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Mini-split for winter heating

My family has an insulated vacation cabin that is used in he winter ( zone 6
A). Normally it is heated via wood stove. Would it be possible (and smart ) to maintain the temperature of the cabin a 40F to 50F when not in use using a mini split heat pump. If the set pt is 50F what would be an estimate of the COP at outside temperatures of 40F, 30, 20, 10, 0, -10.
The cabin requires 9000 btus/Hr with an inside temp of 70F and outside temp of 0F. Would a floor mounted inside exchanger be better than a ceiling mounted unit? Currently when not in use the cabin is unheated.
Thanks, MainePaul

Asked by Paul Geisler
Posted Jan 8, 2017 7:42 AM ET


6 Answers

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Most ductless minisplits have minimum thermostat settings that are higher than your goal of 40°F or 50°F. You may want to install a propane space heater instead for that reason.

That said, in many regions of the country, a ductless minisplit will cost less to operate than a propane space heater. (Cost comparisons depend on the local cost of electricity and propane, of course.)

Here are links to two relevant articles:

How To Buy a Ductless Minisplit

Rules of Thumb for Ductless Minisplits

As I wrote in one of the articles, a cold-climate Mitsubishi or Fujitsu ductless minisplit should perform at the following COPs:

  • a COP of about 3.2 to 3.7 at 30°F;
  • a COP of about 1.8 to 2.8 at 5°F;
  • a COP of about 1.4 at -10°F;
  • a COP of “a little above 1.0” at -15°F.
Answered by Martin Holladay
Posted Jan 8, 2017 7:54 AM ET
Edited Jan 8, 2017 7:55 AM ET.


When this has come up before, we've come up with ways to "hack" a thermostat to make it think that it's keeping the room at 60 when it's really keeping it at 50. The way I'd do it would be to put a remote thermostat in a small low-thermal-mass box, and put a tiny electrical heater in the box too. I'd adjust the heater until the box was 10 F hotter than the room. I don't know that anybody has tried this. I'm guessing that something like a 1 W heater would do it. Tips on how to set that up safely available upon request.

Very roughly speaking, the COP of a heat pump depends on the temperature difference between the outdoors and the space being heated. So if you use it to keep the room at 40-60 F instead of 70 F, you should get significantly better COP than what Martin's table lists. This also means that the benefit of finding a way to run at 50 F instead of 60 F is not only the decreased heating load that results, but also a higher COP.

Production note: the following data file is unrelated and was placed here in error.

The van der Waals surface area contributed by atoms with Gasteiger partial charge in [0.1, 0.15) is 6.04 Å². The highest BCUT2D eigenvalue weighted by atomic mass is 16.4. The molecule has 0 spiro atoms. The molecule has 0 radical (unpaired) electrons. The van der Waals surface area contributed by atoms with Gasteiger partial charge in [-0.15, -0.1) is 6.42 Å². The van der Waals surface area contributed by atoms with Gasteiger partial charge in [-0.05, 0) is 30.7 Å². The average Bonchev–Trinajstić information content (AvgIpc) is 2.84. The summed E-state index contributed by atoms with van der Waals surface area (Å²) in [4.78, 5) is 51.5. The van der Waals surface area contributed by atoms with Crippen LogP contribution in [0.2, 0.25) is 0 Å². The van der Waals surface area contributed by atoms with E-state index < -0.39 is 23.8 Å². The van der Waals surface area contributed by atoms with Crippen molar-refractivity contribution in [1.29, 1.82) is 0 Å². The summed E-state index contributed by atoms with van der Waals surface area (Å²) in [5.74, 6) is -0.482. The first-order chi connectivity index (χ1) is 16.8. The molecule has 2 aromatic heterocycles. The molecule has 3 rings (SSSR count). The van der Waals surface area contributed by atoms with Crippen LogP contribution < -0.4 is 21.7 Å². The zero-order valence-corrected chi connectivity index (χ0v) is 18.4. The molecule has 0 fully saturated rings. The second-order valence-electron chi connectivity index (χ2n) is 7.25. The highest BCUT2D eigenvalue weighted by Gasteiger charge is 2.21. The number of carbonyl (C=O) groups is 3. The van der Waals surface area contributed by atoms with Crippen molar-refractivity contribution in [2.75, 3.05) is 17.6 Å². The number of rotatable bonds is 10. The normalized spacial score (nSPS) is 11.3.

Answered by Charlie Sullivan
Posted Jan 8, 2017 9:27 AM ET


Unlike most vendors, Fujitsu's cold climate mini-splits have a "Minimum Heat" mode, which keeps it about 50F. The lowest setting in normal heating mode is 60F. See the description of Min. Heat mode in item 6, p4 of the manual.


Answered by D Dorsett
Posted Jan 8, 2017 10:26 AM ET


Dana, that's a much better solution than my hack! I'm pleased to hear about that.

Answered by Charlie Sullivan
Posted Jan 8, 2017 10:24 PM ET


To "hack" a thermostat you could go with an industrial temperature control module http://www.alliedelec.com/omron-automation-e5cc-rx3a5m-000/70235557/ this would allow you to set your own parameters. Or use a Siemens LOGO! PLC to make a custom thermostat. Or more in the modern hacker movement an arduino could be made into a thermostat.

Answered by Tim R
Posted Jan 9, 2017 7:55 PM ET


I very recently was informed that Mitsubishi units CAN in fact be set to heat to a 50F setpoint with the remote (no hacks required!), and that this has been true since at least the GExxNA series mini-splits!

The reason it's not obvious is that it's only possible to set it that low under the "SMART SET" mode. See page EN-8 (p.9 in PDF pagination) in the FH series user manual:


"Normally, the minimum temperature setting in HEAT mode is 61°F
(16°C). However, during SMART SET operation only, the minimum
temperature setting is 50°F (10°C)"

Answered by Dana Dorsett
Posted Jan 27, 2017 3:27 PM ET

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